Eileen Myles: That’s funny. My response to the Poetry Project was more that it was the pottery project, which also smeared to potty. I like the pottery project – I did think we should focus more on making things, spinning stuff, getting our hands dirty with poetry. I interviewed Leslie for a piece I wrote about her for the village voice at the same time I was running for President. It was a problem while I was running – whether to do other kinds of work. Does a presidential candidate do journalism. Even shopping for groceries felt strange. It was like Sabbath. Every activity became under the regime of being candidate rather than poet. I feel like that was the territory Leslie and I shared and I think some of it sprouted from Buddhism. If the world at center is empty, without meaning how do we proceed in the activities of our lives and how does the way we view our lives or view ourselves in it alter our perception of poetry and what the poet’s job might be. I think Leslie was open to outlandish proposals in that regard though part of the miracle of her was the lack of distinction between the outlandish and the conventional. I think she attacked the conventional by being quietly outlandish whether she knew it or not. I always wondered what she knew. As a poet I am interested in distributing myself differently as a worker. When I was young it was simply wanting to be only a poet – after all I had chosen what I wanted to do with my life – write poetry, so why should I bother with anything else. Which lead to the poverty project. I remember being asked when I was younger why I wasn’t aspiring to more middle class jobs – you know climbing up the rungs of art magazines or getting an mfa. Anything not to be a poor poet bum on the lower east side, doing any job, tossing newspapers off a truck to newsstands with a bunch of dykes (which was fun) but the point being that for years I did any job – because any job didn’t interfere with my idea of myself as a poet, whereas a middle class job would have engaged a part of my mind in a disturbing way. Squatted therein and proceeding to take more and more. When I got a little older I started understanding the concept of doing something else as a poet – being a journalist, a performance artist and probably the hardest – being the director of the polity project – having to work all those other people, those poets. I started to conceive of being a poet as an action that could infuse and inform other activities. Increasingly being maybe not “moral” in the world but as a responsible adult letting how I conducted myself in public spheres, whether I “spoke up” or not be a kind of radical question. Leslie thought her own thinking belonged in broader social spheres than just the sphere of poetry. If I critique the poetry world in any persistent way it’s asking it – and myself why I’m not being generous. If how I frame language, how I distribute consciousness is “poetic” ie informed by the history of poetry why do I want to incarcerate that thinking labor in the poetry world. Why am I obedient to the increasingly loud silent cultural command that we all stay in our zones and not think anyone else would be interested in hearing, reading, engaging these same thoughts too. Are poets really doing thinking just for themselves. Our labor, our critique of language is enormously valuable to the world. I sincerely believe it. The most exhilarating thing I heard about lately is a journal called The Lamp which critiques the media, which is about media literacy and it conducts workshops in the city teaching kids media literacy. So they can understand the messages of the culture. The elitism that informs the poetry world is enraging to me. That no one cares about poetry except us chickens is another was of saying us chickens are in a rareified librarian specialist world. Something without tone. I mean I can imagine this thought being interpreted as advocating for a kind of simplicity in poetry – like let’s have a big slam of some kind. I’m not. See that’s where I admired Leslie’s project infinitely. She really thought newspapers should print her pieces. She believed. I’m for escalating belief as a factor in our work. To move to the side a bit I’m so frustrated to have not seen the kids are all right – the movie in which Annette Bening and Julianne Moore play lesbian parents. I picked up a copy of the daily news at the airport and there was an immensely homophobic piece by Andrea Peyser about how the kids are so not alright with gay parents. To simply act as if we belong, as poets, as queers is to invite an enormous response. But if you stayed in the comfy confines of queer culture, academic, social or otherwise you’d never know how, well, for instance, unsafe you are. But you know Andrea Peyser is more unsafe than me because she thinks I want to hurt her children. I don’t. Poetry is to some extent about testing the world, palping it. It’s not so much am I here, as are you. What are you. What am I. It’s a Buddhist question and it comes out of interaction and breathing and acting as if you are here.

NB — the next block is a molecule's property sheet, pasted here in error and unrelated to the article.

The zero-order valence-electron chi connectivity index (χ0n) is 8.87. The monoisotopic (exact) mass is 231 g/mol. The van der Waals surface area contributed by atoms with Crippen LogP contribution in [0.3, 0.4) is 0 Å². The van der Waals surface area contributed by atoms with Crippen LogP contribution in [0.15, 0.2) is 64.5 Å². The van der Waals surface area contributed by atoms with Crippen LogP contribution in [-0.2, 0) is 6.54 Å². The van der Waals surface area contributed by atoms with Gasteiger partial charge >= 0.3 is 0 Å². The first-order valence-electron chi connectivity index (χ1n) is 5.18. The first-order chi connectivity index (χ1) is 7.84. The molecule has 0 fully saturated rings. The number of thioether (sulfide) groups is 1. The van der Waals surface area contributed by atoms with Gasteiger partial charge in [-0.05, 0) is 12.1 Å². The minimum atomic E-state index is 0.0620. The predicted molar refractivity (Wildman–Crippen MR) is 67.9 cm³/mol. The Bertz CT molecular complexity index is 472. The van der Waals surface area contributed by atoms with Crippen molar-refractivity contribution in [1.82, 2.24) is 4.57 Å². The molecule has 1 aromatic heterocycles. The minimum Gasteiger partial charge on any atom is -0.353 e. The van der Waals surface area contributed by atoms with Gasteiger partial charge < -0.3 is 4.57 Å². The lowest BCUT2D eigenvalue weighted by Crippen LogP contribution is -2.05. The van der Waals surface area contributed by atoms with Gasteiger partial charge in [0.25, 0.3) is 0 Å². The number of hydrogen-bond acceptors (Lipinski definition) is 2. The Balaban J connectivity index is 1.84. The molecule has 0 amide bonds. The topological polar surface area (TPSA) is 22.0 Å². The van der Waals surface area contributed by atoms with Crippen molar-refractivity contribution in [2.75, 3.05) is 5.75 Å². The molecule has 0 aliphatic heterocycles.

SS: “Acting as if you are here” is a great mantra, and deeply important to maintain the belief that our critique of language or the status quo, is valuable to the world. I’m reading Inferno: A Poet’s Novel, which is just out with OR Books. You write a lot about jobs you’ve had and describe coming upon St. Mark’s Church because of an assignment you had “to go to each building on the map that was still standing… and get into their files.” I love that your first encounter with the place was as a researcher of a historical site, and while you were there you saw publicity for the potency project. As kind of a side note, I’m assuming as Director, you heard the criticism that the Project is elitist, but it seems to me that people who say that are responding to something other than class – what do you think? But then you talk about a community of artists in “economic drag”. Are poets supposed to be poor even if some of us are not? Does this mean that the poor have access to some types of beauty that the upper class doesn’t?